A Brief History of Mini Cars

The Mini car brand has a long and august history, with a wide range of major achievements to its name. Today it is thought of by many people as being one of the top brands of classic cars, a fact which was highlighted in 1996 when the Classic & Sports Car magazine awarded Mini one of its most prestigious ever awards – ‘Number One Classic Car of All Time’.
The History of Mini cars goes back to August 1959, when 3 new cars were introduced to the British market – the Austin Seven, Morris Mini-Minor and the Morris Mini-Minor DL 2-door saloons. Each of these cars was fitted with an 848cc engine and a 4-speed manual transmission.
The first Mini cars were an instant hit, and as Britain moved into the 1960’s a wide range of new cars were released, and the brand became the icon we know it as today. In 1960 the firm released two new 3-door estates – the Austin Seven Countryman and Morris Mini-Minor Traveller. Both cars came with the same 848cc engine as the original saloon models, and 116,667 cars were made in the first year of production alone.
1961 Saw the introduction of the Austin Seven Super and Morris Mini-Minor Super 2-door saloons, as well as the Austin Mini Cooper and Morris Mini Cooper which featured a new and more powerful 997cc 55bhp engine.
In 1962 a rebranding exercise changed the name of all the old Austin Seven models to Austin Mini, to reflect the growing popularity of the Mini name. Also in this year new oil pressure and water temperature gauges were added to the dashboard of all new cars, the cloth upholstery on entry level models was replaced by pvc seat covers, and the former ‘Super’ and ‘De Luxe’ trim levels were combined to produce the new ‘Super de Luxe’ designation.
A new 1071cc engine capable of producing 70bhp was introduced for the Austin Mini Copper S and Morris Mini Cooper S in 1963.
1964 was a busy year for the firm, with the release of the new Mini Moke, Austin and Morris Mini-Cooper 998 models, Mini-Cooper 970 S and Mini-Cooper 1275 S with a new 1275cc 76bhp engine. The firm also introduced the option of an automatic transmission on some of its models in this year. The automatic transmission option was rolled out even further in 1965, when it was made available on standard Austin / Morris Mini models and the Morris Mini SDL.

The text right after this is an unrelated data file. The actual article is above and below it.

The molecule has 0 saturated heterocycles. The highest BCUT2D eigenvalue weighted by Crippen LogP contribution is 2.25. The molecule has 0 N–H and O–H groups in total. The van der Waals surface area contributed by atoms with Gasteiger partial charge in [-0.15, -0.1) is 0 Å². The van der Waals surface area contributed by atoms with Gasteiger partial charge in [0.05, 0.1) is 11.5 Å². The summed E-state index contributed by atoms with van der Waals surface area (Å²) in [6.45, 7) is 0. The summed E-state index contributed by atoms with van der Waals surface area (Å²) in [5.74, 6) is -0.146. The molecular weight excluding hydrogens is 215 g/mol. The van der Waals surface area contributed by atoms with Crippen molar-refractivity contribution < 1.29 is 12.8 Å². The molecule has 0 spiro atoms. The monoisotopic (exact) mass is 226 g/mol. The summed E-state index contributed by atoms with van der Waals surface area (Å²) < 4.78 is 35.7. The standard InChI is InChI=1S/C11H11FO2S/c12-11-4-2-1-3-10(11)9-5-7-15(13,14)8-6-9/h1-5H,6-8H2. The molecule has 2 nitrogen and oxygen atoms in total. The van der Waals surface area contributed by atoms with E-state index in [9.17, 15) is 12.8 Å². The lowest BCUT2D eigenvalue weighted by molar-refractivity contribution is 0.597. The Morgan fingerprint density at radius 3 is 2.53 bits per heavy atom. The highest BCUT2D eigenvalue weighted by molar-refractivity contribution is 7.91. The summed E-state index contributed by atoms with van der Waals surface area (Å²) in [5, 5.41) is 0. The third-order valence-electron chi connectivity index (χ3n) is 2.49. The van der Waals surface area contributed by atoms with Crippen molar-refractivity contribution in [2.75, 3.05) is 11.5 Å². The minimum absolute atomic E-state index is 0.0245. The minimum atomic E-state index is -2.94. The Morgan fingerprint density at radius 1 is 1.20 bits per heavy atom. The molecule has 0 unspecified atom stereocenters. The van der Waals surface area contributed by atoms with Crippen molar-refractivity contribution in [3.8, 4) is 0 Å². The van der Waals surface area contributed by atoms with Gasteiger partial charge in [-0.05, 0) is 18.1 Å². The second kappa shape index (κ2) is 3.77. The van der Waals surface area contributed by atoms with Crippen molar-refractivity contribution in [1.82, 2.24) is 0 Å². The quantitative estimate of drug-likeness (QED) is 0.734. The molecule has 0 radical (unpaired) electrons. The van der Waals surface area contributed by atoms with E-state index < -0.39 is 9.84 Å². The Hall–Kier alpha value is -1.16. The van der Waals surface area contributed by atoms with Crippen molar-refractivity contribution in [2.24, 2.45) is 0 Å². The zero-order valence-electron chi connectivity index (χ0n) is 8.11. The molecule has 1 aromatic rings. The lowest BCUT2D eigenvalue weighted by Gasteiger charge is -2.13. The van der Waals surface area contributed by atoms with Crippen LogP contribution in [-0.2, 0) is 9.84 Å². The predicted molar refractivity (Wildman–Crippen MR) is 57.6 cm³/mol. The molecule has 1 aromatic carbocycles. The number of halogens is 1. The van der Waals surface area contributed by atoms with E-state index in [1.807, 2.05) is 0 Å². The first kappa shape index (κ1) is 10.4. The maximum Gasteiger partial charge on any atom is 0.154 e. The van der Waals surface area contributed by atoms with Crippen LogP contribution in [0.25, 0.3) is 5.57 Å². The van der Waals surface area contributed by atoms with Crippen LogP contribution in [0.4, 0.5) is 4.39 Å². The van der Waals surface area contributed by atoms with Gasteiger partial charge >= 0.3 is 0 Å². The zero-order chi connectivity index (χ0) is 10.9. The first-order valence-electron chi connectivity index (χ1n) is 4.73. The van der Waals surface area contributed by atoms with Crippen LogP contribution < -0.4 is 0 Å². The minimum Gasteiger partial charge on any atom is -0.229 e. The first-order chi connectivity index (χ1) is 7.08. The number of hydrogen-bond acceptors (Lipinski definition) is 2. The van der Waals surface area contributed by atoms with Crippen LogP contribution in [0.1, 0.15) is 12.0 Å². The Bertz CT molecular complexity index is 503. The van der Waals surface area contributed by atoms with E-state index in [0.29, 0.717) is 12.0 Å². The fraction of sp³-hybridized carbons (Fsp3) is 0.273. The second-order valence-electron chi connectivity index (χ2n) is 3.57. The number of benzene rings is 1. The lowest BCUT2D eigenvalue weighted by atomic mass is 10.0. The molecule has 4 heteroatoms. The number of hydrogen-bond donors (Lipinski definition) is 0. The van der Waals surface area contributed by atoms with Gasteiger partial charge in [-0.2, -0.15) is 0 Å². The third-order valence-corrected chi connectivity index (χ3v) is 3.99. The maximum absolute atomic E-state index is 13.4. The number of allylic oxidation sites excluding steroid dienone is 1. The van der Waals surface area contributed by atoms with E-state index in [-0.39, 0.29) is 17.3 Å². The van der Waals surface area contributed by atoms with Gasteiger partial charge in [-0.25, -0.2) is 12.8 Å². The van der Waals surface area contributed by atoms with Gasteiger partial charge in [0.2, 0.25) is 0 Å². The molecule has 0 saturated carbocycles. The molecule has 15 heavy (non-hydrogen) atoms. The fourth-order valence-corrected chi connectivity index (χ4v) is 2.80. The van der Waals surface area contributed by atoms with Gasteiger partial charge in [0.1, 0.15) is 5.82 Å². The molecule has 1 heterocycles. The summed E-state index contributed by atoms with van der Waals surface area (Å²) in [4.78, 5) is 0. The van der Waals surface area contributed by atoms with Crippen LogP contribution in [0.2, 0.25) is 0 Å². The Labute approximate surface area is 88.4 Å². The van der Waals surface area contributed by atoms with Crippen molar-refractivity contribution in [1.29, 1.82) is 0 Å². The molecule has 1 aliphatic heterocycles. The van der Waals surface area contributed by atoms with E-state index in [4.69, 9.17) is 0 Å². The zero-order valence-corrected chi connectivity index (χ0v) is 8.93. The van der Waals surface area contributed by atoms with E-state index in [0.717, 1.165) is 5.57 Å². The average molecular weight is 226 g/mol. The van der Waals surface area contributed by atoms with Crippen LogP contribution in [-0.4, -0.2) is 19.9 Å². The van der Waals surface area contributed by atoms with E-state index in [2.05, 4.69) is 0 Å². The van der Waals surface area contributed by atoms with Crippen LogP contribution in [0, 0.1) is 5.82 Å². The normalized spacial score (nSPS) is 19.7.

In the second half of 1967 the firm launched a new Mark 2 range with a restyled design and improved levels of equipment. A year after this in 1968 a new four-speed manual transmission with synchromesh further upgraded all new manual transmission cars manufactured by the firm.
A second rebranding exercise in 1969 saw the previously separate Austin and Morris badging merged into Mini 850 and Mini 1000 badging.
All through the 1960’s the Mini was marketed as an affordable mass market vehicle, which made car ownership available to lower income household who may not have been able to afford it before. But this began to change in the 1980s and 1990s when a range of special edition cars were sold in the United Kingdom, and the brand’s modern reputation as a fashion icon and desirable classic car began to form. This helped the brand to survive the collapse of Rover in 2000, when it passed to BMW ownership.
The Mini brand celebrated its 50th anniversary in 2009, and many special events marked the occasion. These included a limited edition set of stamps from the Royal Mail, and a large gathering of 4000 cars and their owners from all around the world in Longbridge, Birmingham.